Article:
In this post I will examine Feed by M.T. Anderson and how this novel explores the melding together of humanity and technology and how, through this integration humanity itself is lost. The Feed is something that is transplanted into ones brain that allows them to instantly access databases and all manner of internet 2.0 type things any one can imagine. To begin, what is interesting about the ‘Feed’ itself is where the author decided to place it in his characters. The implant was placed directly into ones brain; this allowed for instant access to all manner of things, it also gave corporate interests direct access to your thoughts and personal information. The author, in determining the Feed should be placed inside someone head, is making a claim that there is no longer any boundary between man and machine. What distinguishes mankind from everything else is our ability to engage in logical, conscious thought, we are creatures of instincts in some ways, but we have the ability to consciously determine our own lives. In the modern era, while it is becoming harder to do so, we can consciously choose what messages to ignore, what advertisements to turn off or ‘x’ out of as quickly as possible. The internet now is just the beta version of what the Feed is in Anderson’s book. Already today corporations and data miners have the ability to arrange your Facebook home page to include advertisements targeting you. If you change your relationship status, within a week you’ll start getting online dating advertisements; if you ‘check in’ to a lot of local restaurants you may start seeing advertisements for other nearby restaurants. This is all happening now, but we can easily ignore it; there is a barrier between us and the machine. So perhaps, in this context we have still maintained our humanity. In the world of the Feed this separation is nonexistent. The Feeds allows private interests to interfere with your thoughts. In a sense, there is no way to exercise any type of control over your thoughts and interference from outside sources; they become one and the same. Before we go any further, there is a matter of human agency. In theory one can stop interacting with the feed, or perhaps not even get the implant (only 73% of people have it) but one has to wonder if there is really a choice here. To begin you have to receive the implant early, otherwise it will have dire health consequences (as Violet’s case shows), and on top of that, is it something one could simply refuse? To do so means communication between yourself and others may be significantly different, perhaps more difficult. If you were to get the Feed, how easy would it be able to tune out a finely working machine that gives you access to anything you want instantly, with products and information tailored to your consumer profile? The Feed seems to turn human agency on its head, rather than do nothing and remain disconnect as is the case today (social networks are available to most people but not all and its easy to stay off the grid if one chooses, also in order to get onto one of these sites it takes a conscious effort to sign up, upload pictures ect), in the world of the Feed, to do nothing is to succumb to the Feed and have your inner most self exposed to all who wish to see it. It takes conscious effort, a herculean effort to stay off of the Feed in Anderson’s book.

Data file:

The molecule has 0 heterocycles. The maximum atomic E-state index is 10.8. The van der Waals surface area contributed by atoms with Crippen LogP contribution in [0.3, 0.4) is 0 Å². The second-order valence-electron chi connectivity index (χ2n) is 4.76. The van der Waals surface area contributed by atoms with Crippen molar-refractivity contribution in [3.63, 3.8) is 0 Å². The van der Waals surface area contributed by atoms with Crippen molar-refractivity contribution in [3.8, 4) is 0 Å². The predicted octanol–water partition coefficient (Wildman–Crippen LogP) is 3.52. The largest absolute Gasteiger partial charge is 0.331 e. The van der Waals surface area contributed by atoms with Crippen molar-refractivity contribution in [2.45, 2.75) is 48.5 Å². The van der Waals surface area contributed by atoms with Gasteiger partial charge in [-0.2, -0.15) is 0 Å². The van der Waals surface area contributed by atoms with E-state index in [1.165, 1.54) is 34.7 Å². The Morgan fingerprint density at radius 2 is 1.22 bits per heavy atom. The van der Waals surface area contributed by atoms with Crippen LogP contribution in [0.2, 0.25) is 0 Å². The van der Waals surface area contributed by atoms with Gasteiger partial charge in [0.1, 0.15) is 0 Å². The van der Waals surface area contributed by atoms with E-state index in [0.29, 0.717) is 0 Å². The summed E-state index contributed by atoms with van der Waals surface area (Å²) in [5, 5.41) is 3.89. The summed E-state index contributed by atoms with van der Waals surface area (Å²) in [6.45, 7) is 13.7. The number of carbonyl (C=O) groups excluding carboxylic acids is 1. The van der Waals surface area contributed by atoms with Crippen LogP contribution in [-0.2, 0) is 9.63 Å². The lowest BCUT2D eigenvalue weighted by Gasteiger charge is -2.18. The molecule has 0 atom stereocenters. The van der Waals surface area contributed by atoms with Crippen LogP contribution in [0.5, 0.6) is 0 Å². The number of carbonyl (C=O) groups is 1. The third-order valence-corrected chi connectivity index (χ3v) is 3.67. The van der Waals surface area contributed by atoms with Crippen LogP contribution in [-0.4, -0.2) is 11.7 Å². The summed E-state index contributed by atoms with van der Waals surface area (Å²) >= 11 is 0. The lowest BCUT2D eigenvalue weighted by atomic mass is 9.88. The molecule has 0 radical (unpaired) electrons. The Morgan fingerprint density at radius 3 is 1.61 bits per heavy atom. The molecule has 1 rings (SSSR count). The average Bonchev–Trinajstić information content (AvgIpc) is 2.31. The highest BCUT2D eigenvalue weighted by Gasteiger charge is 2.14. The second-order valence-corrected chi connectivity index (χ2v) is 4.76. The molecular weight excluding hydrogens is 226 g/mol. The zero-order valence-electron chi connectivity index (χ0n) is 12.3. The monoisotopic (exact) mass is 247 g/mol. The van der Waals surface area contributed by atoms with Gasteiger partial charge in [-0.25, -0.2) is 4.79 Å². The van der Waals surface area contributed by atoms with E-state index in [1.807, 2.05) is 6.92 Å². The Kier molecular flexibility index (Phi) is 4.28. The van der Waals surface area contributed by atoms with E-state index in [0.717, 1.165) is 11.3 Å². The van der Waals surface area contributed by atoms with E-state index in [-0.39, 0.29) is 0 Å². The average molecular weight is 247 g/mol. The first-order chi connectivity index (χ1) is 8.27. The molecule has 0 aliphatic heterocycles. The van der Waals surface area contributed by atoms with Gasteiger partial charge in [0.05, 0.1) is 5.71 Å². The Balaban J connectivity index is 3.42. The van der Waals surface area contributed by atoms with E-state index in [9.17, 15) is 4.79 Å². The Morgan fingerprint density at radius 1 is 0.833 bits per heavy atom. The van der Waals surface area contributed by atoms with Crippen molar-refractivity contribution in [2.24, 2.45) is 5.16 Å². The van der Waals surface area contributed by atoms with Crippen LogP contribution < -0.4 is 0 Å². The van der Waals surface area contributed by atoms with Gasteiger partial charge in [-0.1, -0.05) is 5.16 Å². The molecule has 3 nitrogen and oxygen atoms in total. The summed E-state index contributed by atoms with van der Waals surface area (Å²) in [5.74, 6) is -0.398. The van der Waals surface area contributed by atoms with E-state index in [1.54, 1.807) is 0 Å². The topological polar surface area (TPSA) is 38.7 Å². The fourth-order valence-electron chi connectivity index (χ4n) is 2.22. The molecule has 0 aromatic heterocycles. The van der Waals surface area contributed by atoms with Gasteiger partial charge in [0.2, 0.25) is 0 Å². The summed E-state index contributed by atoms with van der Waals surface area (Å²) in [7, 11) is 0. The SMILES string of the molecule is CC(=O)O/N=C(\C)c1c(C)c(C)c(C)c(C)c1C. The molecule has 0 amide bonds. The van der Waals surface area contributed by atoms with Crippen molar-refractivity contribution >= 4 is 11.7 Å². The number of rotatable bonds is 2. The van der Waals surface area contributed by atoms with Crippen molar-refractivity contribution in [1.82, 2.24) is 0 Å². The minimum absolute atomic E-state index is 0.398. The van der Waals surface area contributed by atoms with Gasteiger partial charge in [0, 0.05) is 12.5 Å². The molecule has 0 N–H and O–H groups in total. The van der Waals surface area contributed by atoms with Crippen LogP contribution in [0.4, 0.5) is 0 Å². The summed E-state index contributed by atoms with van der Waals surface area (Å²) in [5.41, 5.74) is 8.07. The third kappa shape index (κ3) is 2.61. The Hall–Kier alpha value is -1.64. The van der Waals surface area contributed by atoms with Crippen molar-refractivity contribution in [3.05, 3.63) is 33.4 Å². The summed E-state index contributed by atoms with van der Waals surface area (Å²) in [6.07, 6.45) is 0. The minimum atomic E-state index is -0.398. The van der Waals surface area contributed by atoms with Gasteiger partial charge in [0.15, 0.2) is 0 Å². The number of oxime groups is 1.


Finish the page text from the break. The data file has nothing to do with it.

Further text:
The Feed blurs the line between the individual, his/her ‘profile’ and the community and others on the Feed. It seems to degrade individuality into something simply based on what you choose to consume. Everything is part of a larger system except for your tailor made corporate profile, and that is merely a database on consumer preference. Titus experiences this loss of individuality when, at the end of the story, he cannot draw upon anything other than movie trailer quotes to attempt to describe his memories of Violet to her as she lay in a coma. There seems to be no individual experience, just shared ones, perhaps you could also make the leap that there is no individuality.